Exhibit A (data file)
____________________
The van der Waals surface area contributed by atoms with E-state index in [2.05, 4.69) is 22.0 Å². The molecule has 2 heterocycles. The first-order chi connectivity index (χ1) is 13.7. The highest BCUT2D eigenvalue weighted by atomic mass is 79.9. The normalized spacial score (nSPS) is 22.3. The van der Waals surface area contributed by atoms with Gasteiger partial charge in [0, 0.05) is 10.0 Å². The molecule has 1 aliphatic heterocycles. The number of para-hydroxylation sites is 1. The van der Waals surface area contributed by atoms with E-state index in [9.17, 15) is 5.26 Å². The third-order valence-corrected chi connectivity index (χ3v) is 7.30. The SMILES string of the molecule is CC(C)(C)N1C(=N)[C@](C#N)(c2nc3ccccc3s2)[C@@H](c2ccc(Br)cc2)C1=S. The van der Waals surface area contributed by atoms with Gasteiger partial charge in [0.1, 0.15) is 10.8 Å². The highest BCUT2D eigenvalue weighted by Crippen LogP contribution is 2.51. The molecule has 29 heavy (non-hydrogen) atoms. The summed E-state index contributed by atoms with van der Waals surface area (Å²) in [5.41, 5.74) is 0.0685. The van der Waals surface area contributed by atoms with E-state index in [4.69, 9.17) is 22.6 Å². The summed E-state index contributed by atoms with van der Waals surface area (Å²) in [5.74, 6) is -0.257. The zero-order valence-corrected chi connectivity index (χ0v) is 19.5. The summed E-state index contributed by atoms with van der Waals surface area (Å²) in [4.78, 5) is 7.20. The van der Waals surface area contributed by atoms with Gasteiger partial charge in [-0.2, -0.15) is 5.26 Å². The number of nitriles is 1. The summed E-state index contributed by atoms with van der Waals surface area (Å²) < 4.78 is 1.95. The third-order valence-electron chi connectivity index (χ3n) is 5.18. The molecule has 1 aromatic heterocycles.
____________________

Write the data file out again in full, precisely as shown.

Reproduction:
The van der Waals surface area contributed by atoms with E-state index in [2.05, 4.69) is 22.0 Å². The molecule has 2 heterocycles. The first-order chi connectivity index (χ1) is 13.7. The highest BCUT2D eigenvalue weighted by atomic mass is 79.9. The normalized spacial score (nSPS) is 22.3. The van der Waals surface area contributed by atoms with Gasteiger partial charge in [0, 0.05) is 10.0 Å². The molecule has 1 aliphatic heterocycles. The number of para-hydroxylation sites is 1. The van der Waals surface area contributed by atoms with E-state index in [9.17, 15) is 5.26 Å². The third-order valence-corrected chi connectivity index (χ3v) is 7.30. The SMILES string of the molecule is CC(C)(C)N1C(=N)[C@](C#N)(c2nc3ccccc3s2)[C@@H](c2ccc(Br)cc2)C1=S. The van der Waals surface area contributed by atoms with Gasteiger partial charge in [0.1, 0.15) is 10.8 Å². The highest BCUT2D eigenvalue weighted by Crippen LogP contribution is 2.51. The molecule has 29 heavy (non-hydrogen) atoms. The summed E-state index contributed by atoms with van der Waals surface area (Å²) in [5.41, 5.74) is 0.0685. The van der Waals surface area contributed by atoms with E-state index in [4.69, 9.17) is 22.6 Å². The summed E-state index contributed by atoms with van der Waals surface area (Å²) in [5.74, 6) is -0.257. The zero-order valence-corrected chi connectivity index (χ0v) is 19.5. The summed E-state index contributed by atoms with van der Waals surface area (Å²) in [4.78, 5) is 7.20. The van der Waals surface area contributed by atoms with Gasteiger partial charge in [-0.2, -0.15) is 5.26 Å². The number of nitriles is 1. The summed E-state index contributed by atoms with van der Waals surface area (Å²) < 4.78 is 1.95. The third-order valence-electron chi connectivity index (χ3n) is 5.18. The molecule has 1 aromatic heterocycles.